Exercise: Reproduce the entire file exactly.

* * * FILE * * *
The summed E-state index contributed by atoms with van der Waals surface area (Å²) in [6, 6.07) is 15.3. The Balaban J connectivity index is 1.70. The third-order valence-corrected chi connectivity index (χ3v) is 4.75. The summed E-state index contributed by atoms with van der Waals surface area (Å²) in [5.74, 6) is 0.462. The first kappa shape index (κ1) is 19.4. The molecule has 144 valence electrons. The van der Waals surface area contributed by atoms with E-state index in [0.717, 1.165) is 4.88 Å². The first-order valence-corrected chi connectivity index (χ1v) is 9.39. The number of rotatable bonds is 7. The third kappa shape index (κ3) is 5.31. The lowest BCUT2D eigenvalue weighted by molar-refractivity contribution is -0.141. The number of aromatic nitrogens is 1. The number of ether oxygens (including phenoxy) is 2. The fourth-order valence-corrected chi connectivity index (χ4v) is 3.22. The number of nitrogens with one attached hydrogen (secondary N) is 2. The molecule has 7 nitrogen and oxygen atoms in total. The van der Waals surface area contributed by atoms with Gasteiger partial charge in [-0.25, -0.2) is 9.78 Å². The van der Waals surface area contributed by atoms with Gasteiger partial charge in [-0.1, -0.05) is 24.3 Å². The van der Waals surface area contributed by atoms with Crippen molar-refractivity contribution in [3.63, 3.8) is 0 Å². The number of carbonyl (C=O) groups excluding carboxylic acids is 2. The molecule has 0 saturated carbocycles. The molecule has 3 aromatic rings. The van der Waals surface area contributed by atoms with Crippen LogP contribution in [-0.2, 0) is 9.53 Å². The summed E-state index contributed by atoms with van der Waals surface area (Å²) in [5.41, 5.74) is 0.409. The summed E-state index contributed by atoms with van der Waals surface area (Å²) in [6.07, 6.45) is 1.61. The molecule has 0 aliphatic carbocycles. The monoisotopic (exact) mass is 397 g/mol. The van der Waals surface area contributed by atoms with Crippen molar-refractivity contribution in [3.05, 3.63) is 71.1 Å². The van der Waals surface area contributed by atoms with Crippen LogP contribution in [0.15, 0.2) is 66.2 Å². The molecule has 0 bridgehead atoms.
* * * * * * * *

The summed E-state index contributed by atoms with van der Waals surface area (Å²) in [6, 6.07) is 15.3. The Balaban J connectivity index is 1.70. The third-order valence-corrected chi connectivity index (χ3v) is 4.75. The summed E-state index contributed by atoms with van der Waals surface area (Å²) in [5.74, 6) is 0.462. The first kappa shape index (κ1) is 19.4. The molecule has 144 valence electrons. The van der Waals surface area contributed by atoms with E-state index in [0.717, 1.165) is 4.88 Å². The first-order valence-corrected chi connectivity index (χ1v) is 9.39. The number of rotatable bonds is 7. The third kappa shape index (κ3) is 5.31. The lowest BCUT2D eigenvalue weighted by molar-refractivity contribution is -0.141. The number of aromatic nitrogens is 1. The number of ether oxygens (including phenoxy) is 2. The fourth-order valence-corrected chi connectivity index (χ4v) is 3.22. The number of nitrogens with one attached hydrogen (secondary N) is 2. The molecule has 7 nitrogen and oxygen atoms in total. The van der Waals surface area contributed by atoms with Gasteiger partial charge in [-0.25, -0.2) is 9.78 Å². The van der Waals surface area contributed by atoms with Gasteiger partial charge in [-0.1, -0.05) is 24.3 Å². The van der Waals surface area contributed by atoms with Crippen molar-refractivity contribution in [3.63, 3.8) is 0 Å². The number of carbonyl (C=O) groups excluding carboxylic acids is 2. The molecule has 0 saturated carbocycles. The molecule has 3 aromatic rings. The van der Waals surface area contributed by atoms with Crippen LogP contribution in [-0.2, 0) is 9.53 Å². The summed E-state index contributed by atoms with van der Waals surface area (Å²) in [5.41, 5.74) is 0.409. The summed E-state index contributed by atoms with van der Waals surface area (Å²) in [6.07, 6.45) is 1.61. The molecule has 0 aliphatic carbocycles. The monoisotopic (exact) mass is 397 g/mol. The van der Waals surface area contributed by atoms with Crippen molar-refractivity contribution in [3.05, 3.63) is 71.1 Å². The van der Waals surface area contributed by atoms with Crippen LogP contribution in [0.15, 0.2) is 66.2 Å². The molecule has 0 bridgehead atoms.